Mental illness is a peculiar affliction. It’s almost impossible to inoculate against, is explosive in its effects and gives no quarter; as unpredictable as a Norse Berserker and as merciless as the worst tyrant. And it teaches humility with a sledgehammer; sowing chaos beyond those close to the afflicted, extending to everyone in the vicinity like an emotional claymore.
Whether it’s bipolar disorder, schizophrenia, depression or any other of the multitude of varying conditions, there is always an opportunity to glorify God and enjoy the comfort of his promises (2nd Peter 1:3-4). Though we should be wary of proffering empty promises of mystical comfort; mantras of peace, peace when there is no peace. But we have liberty in Christ to know and claim the promises of God for our own comfort. And it gives meaning to our suffering. And it enables our suffering to acquire purpose without claiming it as a blessing. Instead, it gives substance to the comfort we receive that we wouldn’t otherwise enjoy (Romans 8:18-28).
And the effects it can have on the spouses and children of those with mental illness is often overlooked because of the plainly obvious struggles of those who, like me, live with the constant companion of an often unpredictable condition that can build resistances to both medication and cognitive remedies. It becomes a stumbling block in the pursuing fidelity of vows to spouse and God we have made in the midst of his holy assembly.
Mental illness isn’t just something I deal with, but something that my family deals and to a lesser immediate degree, my church deals with. It isn’t just a spiritual condition that can be remedied through prayer and contrition. Nor is it merely a medical phenomenon that can be dealt with by a regime of medication and therapy. It takes both spiritual salves and the utilization of common gifts we have received through medical science.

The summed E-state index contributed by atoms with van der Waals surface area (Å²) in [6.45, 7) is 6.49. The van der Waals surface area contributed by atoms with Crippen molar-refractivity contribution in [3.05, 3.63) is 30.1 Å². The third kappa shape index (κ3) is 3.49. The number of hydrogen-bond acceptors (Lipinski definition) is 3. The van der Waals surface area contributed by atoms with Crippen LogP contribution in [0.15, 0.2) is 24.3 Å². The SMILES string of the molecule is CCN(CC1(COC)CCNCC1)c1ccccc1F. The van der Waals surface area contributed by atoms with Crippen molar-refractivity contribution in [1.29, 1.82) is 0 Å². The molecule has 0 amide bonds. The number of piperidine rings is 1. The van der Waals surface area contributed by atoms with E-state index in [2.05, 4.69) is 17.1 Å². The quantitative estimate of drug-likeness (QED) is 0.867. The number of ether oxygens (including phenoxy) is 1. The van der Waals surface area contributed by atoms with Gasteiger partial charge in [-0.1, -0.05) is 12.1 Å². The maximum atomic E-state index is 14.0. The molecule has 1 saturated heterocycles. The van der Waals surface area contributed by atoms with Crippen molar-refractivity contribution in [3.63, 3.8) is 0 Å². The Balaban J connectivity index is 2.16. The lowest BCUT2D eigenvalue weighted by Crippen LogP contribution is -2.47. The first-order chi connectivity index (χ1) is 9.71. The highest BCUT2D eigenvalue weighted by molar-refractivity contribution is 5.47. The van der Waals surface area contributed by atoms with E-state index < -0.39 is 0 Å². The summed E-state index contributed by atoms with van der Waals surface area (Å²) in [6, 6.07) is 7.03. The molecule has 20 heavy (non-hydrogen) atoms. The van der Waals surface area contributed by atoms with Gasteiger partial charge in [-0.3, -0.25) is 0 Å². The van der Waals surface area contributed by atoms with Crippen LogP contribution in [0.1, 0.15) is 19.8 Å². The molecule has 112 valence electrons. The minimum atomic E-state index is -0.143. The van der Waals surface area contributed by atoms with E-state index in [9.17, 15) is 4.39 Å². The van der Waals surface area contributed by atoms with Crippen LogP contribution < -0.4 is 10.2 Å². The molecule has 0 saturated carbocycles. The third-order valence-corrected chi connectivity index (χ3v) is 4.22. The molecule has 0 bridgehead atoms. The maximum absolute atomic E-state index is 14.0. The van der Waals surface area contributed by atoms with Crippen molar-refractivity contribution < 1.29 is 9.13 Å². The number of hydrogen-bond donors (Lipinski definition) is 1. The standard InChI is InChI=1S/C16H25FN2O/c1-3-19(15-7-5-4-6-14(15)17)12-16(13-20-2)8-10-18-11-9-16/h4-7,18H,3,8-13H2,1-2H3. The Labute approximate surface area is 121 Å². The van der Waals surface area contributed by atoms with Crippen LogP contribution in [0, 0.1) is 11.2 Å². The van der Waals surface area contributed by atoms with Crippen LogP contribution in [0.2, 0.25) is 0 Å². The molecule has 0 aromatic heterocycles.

As a definition, this take on what it means to be a “progressive” takes the wind out of the sails of social liberals, challenging their claim that, in tattooing “progressivism” across their chests, they own the moral/metaphysical high ground of today and tomorrow.
Beneath the paralysis that keeps many in our culture from giving over their identity to Jesus Christ lies the question about the culture: who owns the future? We live in a context where many people and ideas claim to be “progressive.” Think about it for a moment: the essential point of claiming to be progressive is that one owns the future, that the future is progressing toward the position I hold. So, for example, Barack Obama claims to be progressive, bringing in the way of the future; but likewise, the conservative Tea Party movement could call itself progressive, claiming that the way of the future is not big government programs. Musicians, actors, and others in popular culture claim to be progressive, bringing in the new to outdo the old. In politics and popular, various positions claim to be progressive, which is another way of saying, “I own the future on this issue.”
Yet in view of changing cultures and times, one could begin to have serious doubts about whether we have any sense at all of what it means to be progressive. My generation, Generation X, was told that the future belongs to us. Younger generations are told the same thing. But of course, that’s not really true since every generation has a generation following it. Things that seemed progressive to my generation are likely to seem retrograde the next. At various points in recent history, practices like eugenics and racial segregation were championed as progressive. The fact that they no longer seem progressive to us just shows how much the future is out of our grasp.
J. Todd Billings, “Union with Christ” pg 31-32
Therefore, God his creator having pity on him, has loved the world, that he has given his only son Jesus Christ, for mediator, patron, advocate, and intercessor between him and man, to reconcile them to him, even when they were his enemies. Wherefore it follows, that he has done this, not having regard to any deserving of man, who neither had nor could deserve but only eternal death, but has only regarded his own goodness and mercy. Wherefore as there is but one only God, creator, governor & conserver of all things, nor any other saviour than he, nor in whom man may trust, nor worship, nor invocate: no more is there likewise but one only mediator Jesus Christ, by whom man may have access to God, and find favour in his sight and recover that which through his own fault has lost.Pierre Viret